Sewing Success?: Employment, Wages, and Poverty following the End of the Multi-fibre Arrangement
Sewing Success? Employment, Wages, and Poverty following the End of the Multi-Fibre Arrangement (MFA) analyzes the impact of the 2004 MFA phaseout on key social indicators in major apparel-exporting developing countries. This study provides important policy insights on how to maximize the poverty-reduction potential of the apparel industry in a post-MFA environment:
The significant post-MFA reallocation of production across countries did not necessarily match predictions. Wage differences explain some of the production shifts, but domestic policies targeting the apparel industry, ownership type, and functional upgrading of the industry also played important roles.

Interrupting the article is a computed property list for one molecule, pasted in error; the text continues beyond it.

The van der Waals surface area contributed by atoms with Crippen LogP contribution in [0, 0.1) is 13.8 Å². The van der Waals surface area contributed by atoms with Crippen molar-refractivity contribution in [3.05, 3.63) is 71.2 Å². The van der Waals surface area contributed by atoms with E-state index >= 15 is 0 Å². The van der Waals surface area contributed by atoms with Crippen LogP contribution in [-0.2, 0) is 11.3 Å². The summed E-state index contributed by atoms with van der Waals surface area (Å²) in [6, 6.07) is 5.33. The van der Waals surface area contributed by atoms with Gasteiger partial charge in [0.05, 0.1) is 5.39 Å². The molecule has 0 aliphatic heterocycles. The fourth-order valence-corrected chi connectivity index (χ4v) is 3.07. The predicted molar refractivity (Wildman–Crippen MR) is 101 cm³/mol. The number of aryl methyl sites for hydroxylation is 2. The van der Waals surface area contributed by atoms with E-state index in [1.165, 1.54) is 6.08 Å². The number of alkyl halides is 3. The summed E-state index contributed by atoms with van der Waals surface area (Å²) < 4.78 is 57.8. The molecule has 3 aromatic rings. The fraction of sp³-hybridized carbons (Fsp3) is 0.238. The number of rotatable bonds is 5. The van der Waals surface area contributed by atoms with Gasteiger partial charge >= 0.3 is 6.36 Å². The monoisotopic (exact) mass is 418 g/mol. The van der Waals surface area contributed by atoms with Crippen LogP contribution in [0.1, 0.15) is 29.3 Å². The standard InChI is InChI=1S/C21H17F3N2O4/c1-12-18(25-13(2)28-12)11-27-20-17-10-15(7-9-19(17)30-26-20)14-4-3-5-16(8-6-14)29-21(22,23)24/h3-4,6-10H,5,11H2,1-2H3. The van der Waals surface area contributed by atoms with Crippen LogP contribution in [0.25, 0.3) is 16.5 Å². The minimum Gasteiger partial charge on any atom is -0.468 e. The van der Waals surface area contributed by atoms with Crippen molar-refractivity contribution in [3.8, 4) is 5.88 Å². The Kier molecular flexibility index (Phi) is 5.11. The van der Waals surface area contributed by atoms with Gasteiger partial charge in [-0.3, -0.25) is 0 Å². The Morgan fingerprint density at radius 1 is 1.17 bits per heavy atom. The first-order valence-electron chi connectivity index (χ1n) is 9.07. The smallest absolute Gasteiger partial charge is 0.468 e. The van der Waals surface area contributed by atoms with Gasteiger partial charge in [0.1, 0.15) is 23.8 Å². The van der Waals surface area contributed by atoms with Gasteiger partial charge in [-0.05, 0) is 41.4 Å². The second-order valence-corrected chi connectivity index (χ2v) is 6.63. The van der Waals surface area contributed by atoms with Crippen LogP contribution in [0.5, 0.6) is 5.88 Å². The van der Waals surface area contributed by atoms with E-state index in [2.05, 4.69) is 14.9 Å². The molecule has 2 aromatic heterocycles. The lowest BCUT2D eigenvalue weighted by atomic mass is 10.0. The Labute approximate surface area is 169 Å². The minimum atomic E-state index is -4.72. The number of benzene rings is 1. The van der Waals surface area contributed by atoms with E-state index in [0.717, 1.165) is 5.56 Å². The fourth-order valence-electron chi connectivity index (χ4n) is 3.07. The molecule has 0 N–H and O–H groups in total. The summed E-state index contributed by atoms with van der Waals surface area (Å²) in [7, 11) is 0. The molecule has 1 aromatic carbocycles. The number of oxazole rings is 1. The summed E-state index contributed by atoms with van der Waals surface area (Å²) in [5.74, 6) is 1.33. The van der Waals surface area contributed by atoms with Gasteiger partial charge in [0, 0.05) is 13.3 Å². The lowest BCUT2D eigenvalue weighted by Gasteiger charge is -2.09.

Using exports as a metric of success in terms of reducing poverty is insufficient. Falling exports usually meant a loss of opportunities for low-income workers, but rising exports did not always benefit poor workers. Rising global competition may induce a shift toward higher-value production and services that are often less labor- and female-intensive.
Post-MFA apparel workers experienced changes in both short- and long-run wage components as well as employment. It is important to understand these different determinants of poverty.
Countries that actively promoted industry upgrading or e
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